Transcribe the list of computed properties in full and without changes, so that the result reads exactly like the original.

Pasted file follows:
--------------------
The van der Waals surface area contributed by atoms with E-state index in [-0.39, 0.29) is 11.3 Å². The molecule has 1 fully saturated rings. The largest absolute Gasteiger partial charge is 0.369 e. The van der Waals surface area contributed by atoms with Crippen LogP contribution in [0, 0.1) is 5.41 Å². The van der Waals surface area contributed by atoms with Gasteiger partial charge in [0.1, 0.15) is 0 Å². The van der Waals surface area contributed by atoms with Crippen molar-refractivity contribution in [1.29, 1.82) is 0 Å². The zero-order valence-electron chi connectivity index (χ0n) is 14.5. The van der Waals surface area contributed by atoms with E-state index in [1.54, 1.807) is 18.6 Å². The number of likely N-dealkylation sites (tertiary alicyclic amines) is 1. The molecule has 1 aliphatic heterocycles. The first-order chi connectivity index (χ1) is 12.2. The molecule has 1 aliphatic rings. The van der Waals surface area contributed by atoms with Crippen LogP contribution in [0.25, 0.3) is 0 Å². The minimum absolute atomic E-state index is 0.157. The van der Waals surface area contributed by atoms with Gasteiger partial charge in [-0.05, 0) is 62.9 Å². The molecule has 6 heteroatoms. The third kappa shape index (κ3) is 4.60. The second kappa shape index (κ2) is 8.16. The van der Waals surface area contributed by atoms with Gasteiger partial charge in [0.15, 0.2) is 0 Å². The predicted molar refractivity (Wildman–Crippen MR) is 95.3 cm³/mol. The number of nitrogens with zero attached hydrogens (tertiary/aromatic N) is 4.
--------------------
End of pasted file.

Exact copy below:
The van der Waals surface area contributed by atoms with E-state index in [-0.39, 0.29) is 11.3 Å². The molecule has 1 fully saturated rings. The largest absolute Gasteiger partial charge is 0.369 e. The van der Waals surface area contributed by atoms with Crippen LogP contribution in [0, 0.1) is 5.41 Å². The van der Waals surface area contributed by atoms with Gasteiger partial charge in [0.1, 0.15) is 0 Å². The van der Waals surface area contributed by atoms with Crippen molar-refractivity contribution in [1.29, 1.82) is 0 Å². The zero-order valence-electron chi connectivity index (χ0n) is 14.5. The van der Waals surface area contributed by atoms with E-state index in [1.54, 1.807) is 18.6 Å². The number of likely N-dealkylation sites (tertiary alicyclic amines) is 1. The molecule has 1 aliphatic heterocycles. The first-order chi connectivity index (χ1) is 12.2. The molecule has 1 aliphatic rings. The van der Waals surface area contributed by atoms with Crippen LogP contribution in [0.25, 0.3) is 0 Å². The minimum absolute atomic E-state index is 0.157. The van der Waals surface area contributed by atoms with Gasteiger partial charge in [-0.05, 0) is 62.9 Å². The molecule has 6 heteroatoms. The third kappa shape index (κ3) is 4.60. The second kappa shape index (κ2) is 8.16. The van der Waals surface area contributed by atoms with Gasteiger partial charge in [0.15, 0.2) is 0 Å². The predicted molar refractivity (Wildman–Crippen MR) is 95.3 cm³/mol. The number of nitrogens with zero attached hydrogens (tertiary/aromatic N) is 4.